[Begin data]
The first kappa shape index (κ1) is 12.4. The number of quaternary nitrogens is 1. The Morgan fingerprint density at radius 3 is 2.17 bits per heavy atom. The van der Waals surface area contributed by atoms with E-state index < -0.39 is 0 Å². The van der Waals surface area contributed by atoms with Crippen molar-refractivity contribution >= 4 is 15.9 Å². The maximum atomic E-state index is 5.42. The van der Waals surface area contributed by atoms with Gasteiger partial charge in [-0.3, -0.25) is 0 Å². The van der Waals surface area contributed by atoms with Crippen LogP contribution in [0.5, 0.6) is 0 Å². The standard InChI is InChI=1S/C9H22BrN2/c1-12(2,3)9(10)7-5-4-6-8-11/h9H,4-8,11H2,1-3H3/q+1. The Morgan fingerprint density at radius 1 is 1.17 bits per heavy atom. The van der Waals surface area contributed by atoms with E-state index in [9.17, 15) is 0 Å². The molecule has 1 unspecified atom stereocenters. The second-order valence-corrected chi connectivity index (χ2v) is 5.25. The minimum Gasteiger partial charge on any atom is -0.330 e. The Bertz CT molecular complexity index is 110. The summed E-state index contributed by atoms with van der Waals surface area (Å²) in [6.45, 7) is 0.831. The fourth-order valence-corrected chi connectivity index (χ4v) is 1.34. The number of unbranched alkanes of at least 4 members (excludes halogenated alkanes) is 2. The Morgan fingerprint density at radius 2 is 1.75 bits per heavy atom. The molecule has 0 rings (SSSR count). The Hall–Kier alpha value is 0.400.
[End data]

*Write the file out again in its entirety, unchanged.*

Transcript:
The first kappa shape index (κ1) is 12.4. The number of quaternary nitrogens is 1. The Morgan fingerprint density at radius 3 is 2.17 bits per heavy atom. The van der Waals surface area contributed by atoms with E-state index < -0.39 is 0 Å². The van der Waals surface area contributed by atoms with Crippen molar-refractivity contribution >= 4 is 15.9 Å². The maximum atomic E-state index is 5.42. The van der Waals surface area contributed by atoms with Gasteiger partial charge in [-0.3, -0.25) is 0 Å². The van der Waals surface area contributed by atoms with Crippen LogP contribution in [0.5, 0.6) is 0 Å². The standard InChI is InChI=1S/C9H22BrN2/c1-12(2,3)9(10)7-5-4-6-8-11/h9H,4-8,11H2,1-3H3/q+1. The Morgan fingerprint density at radius 1 is 1.17 bits per heavy atom. The van der Waals surface area contributed by atoms with E-state index in [9.17, 15) is 0 Å². The molecule has 1 unspecified atom stereocenters. The second-order valence-corrected chi connectivity index (χ2v) is 5.25. The minimum Gasteiger partial charge on any atom is -0.330 e. The Bertz CT molecular complexity index is 110. The summed E-state index contributed by atoms with van der Waals surface area (Å²) in [6.45, 7) is 0.831. The fourth-order valence-corrected chi connectivity index (χ4v) is 1.34. The number of unbranched alkanes of at least 4 members (excludes halogenated alkanes) is 2. The Morgan fingerprint density at radius 2 is 1.75 bits per heavy atom. The molecule has 0 rings (SSSR count). The Hall–Kier alpha value is 0.400.